Wednesday, November 30, 2016

Greatest Stories Ever Told

When I was a kid in the 60s, holiday weekends would mean special movies. Not just Christmas movies, but Wizard of Oz or Sound of Music on Thanksgiving and the Greatest Story Ever Told on Easter. Or was it the other way around? Anyway, for Thanksgiving weekend, I was in the mood for a Theme, and the theme I chose was Biblical/Egyptian.

We started with a silly action picture: Gods of Egypt (2016). This retelling of the Contendings of Horus and Set is most famous for having zero persons of Egyptian descent, and for completely changing the myth. It is set in a fabulous CGI world where the Egyptian pantheon walk among humans as 9-foot tall men and women who bleed liquid gold and can turn into giant metal creatures. As Horus (Nikolaj Coster-Waldau) is about to be crowned king, evil Set (Gerard Butler) show up to kill old king Osiris and rip Horus' eyes out.

Meanwhile, human thief Brandon Thwaites lets his girl Courtney Eaton convince him to steal Horus' eyes back from Set. This sets up a god/mortal buddy movie, with the two trying to take down Set. There's an interesting theology theme: Thwaites' thief is kind of an atheist (he knows gods exist, he just doesn't think they are useful), while his girl worships Horus devoutly.

But there isn't much deep about this. Just lots of action, with beautiful art direction and CGI. The movie is full of gold and sunlight, which is a nice change from all the dark, desaturated movies we see these days.

Speaking of desaturated, Aronofsky's Noah (2014) has that look. It's all about Noah (Russell Crowe, looking weirdly like Tom Hanks), last descendant of Seth in a world full of the sons of Caine. After a very few minor dreams and a visit to his grandfather Methuselah (Anthony Hopkins), he figures it's time to build an ark. His sons are concerned about the lack of women - Only Shem has a girl (Emma Watson) and she's sterile. They look to the neighboring tribe, but they are seething dens of iniquity, ruled by Tubal Caine (Ray Winstone), first smith and weapon maker. Shem finds a girl but Noah lets the mob trample her. Which leads to friction in the family.

Fortunately, the rain starts and everyone in the world except Noah and family dies.

This is a visually interesting movie, set in a timeless ancient time, with minimal technology. The Ark is a clunky, boxy thing, made of rough logs and smeared with pitch. Sure, everyone's homespun looks a little tailored, but creative license and all. Also, the masses of birds and animals look great, although no real animals were used. So this is just as much of a CGI fest as Gods of Egypt. But much, much grayer.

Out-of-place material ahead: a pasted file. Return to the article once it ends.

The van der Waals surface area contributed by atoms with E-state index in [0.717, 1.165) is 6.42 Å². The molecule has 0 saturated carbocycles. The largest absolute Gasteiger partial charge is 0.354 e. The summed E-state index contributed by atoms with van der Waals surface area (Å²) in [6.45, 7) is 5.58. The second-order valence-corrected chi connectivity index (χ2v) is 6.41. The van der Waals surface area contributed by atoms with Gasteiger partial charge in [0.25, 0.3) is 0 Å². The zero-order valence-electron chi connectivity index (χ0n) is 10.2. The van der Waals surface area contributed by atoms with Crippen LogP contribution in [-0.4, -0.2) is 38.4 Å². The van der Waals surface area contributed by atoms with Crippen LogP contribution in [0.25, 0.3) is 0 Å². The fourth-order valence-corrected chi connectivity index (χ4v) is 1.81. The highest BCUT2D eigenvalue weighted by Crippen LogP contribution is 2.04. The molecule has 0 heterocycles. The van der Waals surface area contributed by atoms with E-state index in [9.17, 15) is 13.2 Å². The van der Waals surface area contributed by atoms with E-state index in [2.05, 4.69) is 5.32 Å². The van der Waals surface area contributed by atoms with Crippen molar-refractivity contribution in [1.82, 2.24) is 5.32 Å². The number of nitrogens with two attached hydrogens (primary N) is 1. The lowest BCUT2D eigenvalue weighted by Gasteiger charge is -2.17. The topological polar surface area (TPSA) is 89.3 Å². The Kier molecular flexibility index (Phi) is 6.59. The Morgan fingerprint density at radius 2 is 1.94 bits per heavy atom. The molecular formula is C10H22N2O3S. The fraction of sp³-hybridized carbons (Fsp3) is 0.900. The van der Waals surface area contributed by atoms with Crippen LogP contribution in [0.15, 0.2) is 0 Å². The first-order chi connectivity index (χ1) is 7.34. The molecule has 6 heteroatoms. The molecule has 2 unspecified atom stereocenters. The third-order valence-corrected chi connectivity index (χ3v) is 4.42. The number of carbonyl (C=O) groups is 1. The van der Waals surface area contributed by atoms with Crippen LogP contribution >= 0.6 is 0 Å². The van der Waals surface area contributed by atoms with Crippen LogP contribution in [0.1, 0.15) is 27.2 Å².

Crowe's Noah is a pretty dour man, which is fair enough since he was involved in a genocide. At least we get to see his drunken nakedness, although they kind of hurry through it. All in all, I think I most enjoyed Hopkins as Methuselah. He seemed to be having fun at least.

Speaking of dour, Christian Bale as Moses in Exodus: Gods and Kings (2014) isn't all that perky. He starts out doing fine, adopted son of Pharoah, step-brother to Prince Ramses (Joel Edgerton), but when he finds out that he's a Jew, he is exiled. That works out all right for him too, since he meets a cute Midianite girl, Mariah Valverde, and marries her. Note that, like in Gods of Egypt and Noah, there are no particularly Hebraic or otherwise Middle Eastern actors in this movie. Moses' wife was famously supposed to be dark-skinned, but just like in the other movies, we don't care. Valverde is cute. I was a little concerned that on their wedding night, we were going to get a semi-explicit sex scene - watching Mr. and Ms. Moses doing it is too much like watching your great-grandparents.

Then Moses goes up the mountain and meets G-d by a burning bush. This personage, the great I AM, turns out to be a little boy with a bad temper. He sends Moses back to Egypt to free the Jews. When various forms of, let's face it, terrorism don't work, the little boy takes matters into his own hands with some curses.

And then we get the crossing of the Red Sea. I was afraid it was going to be some lame, "realistic", super-low tide cop-out, but no, we get the full CGI treatment, including a shot of drowning bodies that I'm pretty sure we saw in Noah.

Exodus, directed by Ridley Scott, is the closest to a traditional, Charlton Heston, Ten Commandments type spectacle. Like Noah, it spends a lot of time of the sorrows of a prophet who knows the Lord is planning to kill a lot of people. But Moses has some ups and downs, not the consistent downer of Noah.

So that was our Thanksgiving Gods of Ancient Middle East film festival. It's strange that two classy directors, Aronofsky and  Scott both decided to do Old Testament stories in 2014. It's funny that someone did Gods of Egypt, too, because it's such a goof. We watched a lot of other movies - Keanu Reeves marathon (John Wick, Constantine)! Addams Family and the Thanksgiving fave Addams Family Values! But we enjoyed the pageantry and righteousness of our little theme party.

It strikes me that it was Wizard of Oz that was always on TV on Thanksgiving. Maybe we should have watched The Wiz, Oz the Great and Powerful and Malificent. Maybe I'll save that for Easter.

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